Decant the paint into a separate container, start painting at the bottom of the wall including the skirting board, add a small amount of water for the next layer up and blend. Patience is required but the final result is soft, inviting and engaging.
By not continuing the dark blue paint effect up to the junction of the wall and the ceiling, Clara has created balance in the room between the white floor and the white ceiling.
Colour fading into white creates the visual effect of extra room height, as the eye follows the paint’s journey up the wall to its white destination.
Accents of pink and white, touches of metallic gold and tactile accessories such as cushions, wall art, plants and strings of light all add extra layers of softness and visual interest.
And then to the despised bathroom.
During lockdown the couple decided to tackle the bathroom, a space they were so unconnected with that they spent as little amount of time in the room as possible.
The couple decided to brighten up the bathroom as a temporary measure with only a budget of £180 to spend in this space.
Clara says once they have the budget, time and materials they will eventually rip it out and start again.
Clara says: “The bathroom was so dated. It was a place that we didn’t really want to spend any time in. Ideally, we would have loved to rip it all out, however, it wasn’t a priority as it was all fully functional.
“We decided to give it a budget makeover to try to make it a nicer room but it actually ended up much nicer than we thought possible.”
So collecting the materials for a colourful transformation were gathered together.
In total Clara and Nicholas, 35, and originally from Shropshire, spent a week brightening the budget bathroom.
They got the materials from Homebase, with Ronseal One Coat tile paint on the tiles and the walls painted once the floral 1970s wallpaper was stripped off.
The shower curtain became a cheap and cheerful focal point from Amazon and the mirror was sourced from Dunelm.
Clara says: “We used Ronseal Diamond Hard floor paint on the floor boards. The grey paint for the bath panels and the pink paint for the sink unit were both paints left over from other parts of the house. The stars on the tiles were made from my Cricut machine and we used permanent vinyl.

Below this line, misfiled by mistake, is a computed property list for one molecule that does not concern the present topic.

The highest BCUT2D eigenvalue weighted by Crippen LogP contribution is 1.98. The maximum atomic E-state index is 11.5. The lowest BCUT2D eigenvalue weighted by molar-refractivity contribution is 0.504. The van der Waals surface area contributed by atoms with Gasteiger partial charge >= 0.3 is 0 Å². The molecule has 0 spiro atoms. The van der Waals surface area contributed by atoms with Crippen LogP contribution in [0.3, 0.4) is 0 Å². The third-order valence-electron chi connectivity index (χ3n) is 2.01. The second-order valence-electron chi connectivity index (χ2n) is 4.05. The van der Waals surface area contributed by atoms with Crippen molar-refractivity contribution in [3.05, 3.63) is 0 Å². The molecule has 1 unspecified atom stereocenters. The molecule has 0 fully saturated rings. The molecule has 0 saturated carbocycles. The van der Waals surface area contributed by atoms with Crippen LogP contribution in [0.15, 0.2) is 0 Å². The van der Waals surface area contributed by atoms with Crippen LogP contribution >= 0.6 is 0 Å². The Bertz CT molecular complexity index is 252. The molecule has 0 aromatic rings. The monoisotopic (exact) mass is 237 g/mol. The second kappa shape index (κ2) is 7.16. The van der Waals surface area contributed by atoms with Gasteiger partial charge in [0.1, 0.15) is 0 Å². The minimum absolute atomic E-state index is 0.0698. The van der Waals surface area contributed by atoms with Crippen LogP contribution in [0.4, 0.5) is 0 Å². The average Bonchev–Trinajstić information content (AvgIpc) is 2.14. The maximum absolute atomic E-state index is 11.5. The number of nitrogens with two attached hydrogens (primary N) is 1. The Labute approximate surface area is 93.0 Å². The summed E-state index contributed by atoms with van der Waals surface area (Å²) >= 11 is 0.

“The main challenge was that Nick had to remake the bath panels as I accidentally threw the old one in the skip months before. So we bought MDF, cut it to size and then sealed the edges with PVA.
“I hated the old sink unit. It had a fake marble top and it looked so bad. However, by painting the unit pink and painting the fake marble top white, it totally transformed it and now I absolutely love it.”
Clara remembers that fitting the kitchen was probably the most challenging project as the couple felt they might be stretching their very recently learnt DIY skills.
Clara says: “We also decided to wallpaper a ceiling for the first time wallpapering, which probably wasn’t the easiest surface to choose.”
The couple were constantly willing to try things and see how each decision turned out, salvaging as much along the way as possible and always looking for bargains.
Clara says: “Our shelves in the kitchen were made out of Ikea flat pack crates and cost £27 and we painted them with left over paint.
“The blackboard above the extractor fan we made and painted with blackboard paint and cost us about £20.
“The shelf was made out of an old scaffold board that the roofers left in the garden.”
In total Clara roughly estimates it has cost about £700 for the interior decor and accessories, with the biggest outlay being paint.
Some DIY projects turned out much better than the couple expected, including painting all of the floorboards white.
Clara says: “This was actually a temporary measure for us as we plan to extend downstairs but want to wait until that is done before buying flooring, but in the meantime, the house no longer has that ‘reno’ feel.